18th July 2012
At one stage it seemed that Digg could be the biggest driver of social news, but the site soon stumbled when trying to remake the way that users could vote stories up or down its front page, and lost its community as a result – the key to social success.
Digg's decline saw its audience slide from 30 million to 8 million in little more than a year, and that wasn't due to fickle consumer tastes, or to competitive pressure from a hotter rival, stresses Forbes. It was down to alienating its user base through a series of errors and redesigns that failed to listen to what they wanted.
Created within months of Facebook, Digg was one of the earliest social media sites, and Facebook "likes" closely resemble the "Digg" function, which links votes to the site's popularity rankings. It created a way for consumers to put together their own collections of news and other Internet content by posting links on the homepage.
Digg's founder, Kevin Rose, told the Wall Street Journal that Twitter and Facebook started to eat away at Digg's traffic as both sites evolved into places where people discovered the most up-to-the-minute news and information, the main reason people visited Digg.
But according to Forbes, at times Digg "seemed to be going out of its way to antagonize" those who were responsible for its initial success" – as when it got rid of Shouts, which many community members used for talking to each other, in 2009.
Ernie Codell comments: "I agree wholeheartedly with the superdiggers: There has to be a social glue to create community; members have to be part of the experience, or soon there won't be one. It's so obvious that it sounds foolish. Complete disdain and open hostility for your clientèle is social suicide: You can debate your advocacy, but ignoring or insulting them is a ticket straight out of the business."
Many of Digg's users protested by veering towards rival Reddit . Last year, Reddit overtook Digg in popularity. Digg had seven million monthly visitors in May, according to ComScore; however, Reddit's busiest subsection, "/r/funny", attracts almost that many per day. Reddit now describes itself as "the front page of the internet", says the Independent. It has managed to avoid the sort of sudden moves that could have enraged its users.
And to add to the mix, we have other sites, such as Tumblr, the micro-blogging site launched back in April 2007. While it seemed like we had enough blogging platforms and other social media aggregation sites that were driving hundreds of thousands of visits and thousands of links, this has proved a grand success.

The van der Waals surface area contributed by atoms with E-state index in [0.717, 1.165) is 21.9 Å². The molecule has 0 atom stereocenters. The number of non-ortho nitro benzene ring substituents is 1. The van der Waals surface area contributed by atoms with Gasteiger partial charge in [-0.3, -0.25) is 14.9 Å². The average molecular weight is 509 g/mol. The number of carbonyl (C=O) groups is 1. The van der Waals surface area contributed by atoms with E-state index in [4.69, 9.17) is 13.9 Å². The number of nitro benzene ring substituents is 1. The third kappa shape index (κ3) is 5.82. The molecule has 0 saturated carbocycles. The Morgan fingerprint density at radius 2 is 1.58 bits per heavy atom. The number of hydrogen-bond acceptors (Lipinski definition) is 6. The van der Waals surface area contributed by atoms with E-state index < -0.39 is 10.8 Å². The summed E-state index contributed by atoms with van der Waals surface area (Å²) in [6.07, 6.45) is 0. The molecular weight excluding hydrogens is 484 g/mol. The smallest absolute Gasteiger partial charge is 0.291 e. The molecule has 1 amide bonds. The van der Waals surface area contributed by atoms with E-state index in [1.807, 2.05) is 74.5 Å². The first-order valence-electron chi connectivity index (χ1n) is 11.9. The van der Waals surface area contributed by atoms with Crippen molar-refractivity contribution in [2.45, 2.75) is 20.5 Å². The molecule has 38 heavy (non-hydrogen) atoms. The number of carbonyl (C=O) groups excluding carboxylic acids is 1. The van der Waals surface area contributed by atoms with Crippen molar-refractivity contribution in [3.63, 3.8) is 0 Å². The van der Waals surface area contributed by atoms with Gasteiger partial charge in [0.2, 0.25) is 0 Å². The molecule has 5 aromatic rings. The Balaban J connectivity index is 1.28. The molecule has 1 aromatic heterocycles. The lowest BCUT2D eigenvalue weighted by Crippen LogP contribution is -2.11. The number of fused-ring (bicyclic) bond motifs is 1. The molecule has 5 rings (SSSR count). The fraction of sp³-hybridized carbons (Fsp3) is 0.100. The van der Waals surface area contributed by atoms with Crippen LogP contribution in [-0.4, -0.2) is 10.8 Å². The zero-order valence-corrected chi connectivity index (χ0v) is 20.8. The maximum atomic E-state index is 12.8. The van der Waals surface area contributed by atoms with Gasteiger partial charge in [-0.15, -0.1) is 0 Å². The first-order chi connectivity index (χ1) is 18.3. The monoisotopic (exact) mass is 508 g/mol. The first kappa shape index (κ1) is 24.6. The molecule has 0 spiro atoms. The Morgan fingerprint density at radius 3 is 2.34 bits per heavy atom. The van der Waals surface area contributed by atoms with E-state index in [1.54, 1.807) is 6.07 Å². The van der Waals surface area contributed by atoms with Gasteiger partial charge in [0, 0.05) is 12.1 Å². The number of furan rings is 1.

The social world has recentlty been partly dedicated to Tumblr, with its blogs going viral on other social media sites, such as Twitter. The key is that the system has one of the most vibrant and active user bases around, and it's also easy and enjoyable to participate in.
The company had a $800 million valuation in August 2011, says Wikipedia. In September 2011, the company raised a hefty $85 million in a round of funding led by Greylock Partners and Insight Venture Partners.
Facebook's growth and popuarlity, however, means that it has managed, over and over again, to implement some changes it wanted to make in the face of resistance from its users. But Digg couldn't afford to show the same level of nonchalance.
Despite Digg's demise, some credit should be given to Rose for his own intuition which has given him great success in other social investments such as Twitter. "I look for the next big thing," he says. "I look for consumer Internet companies that I would use, and getting into them as early as possible."
So while future-proofing any social site could prove futile, listening to the community is essential – unless, it appears, you've got the strength and fan base of a site such as Facebook. If you can provide an innovative service to your user base, you're setting yourself on the right path for success and future profit.
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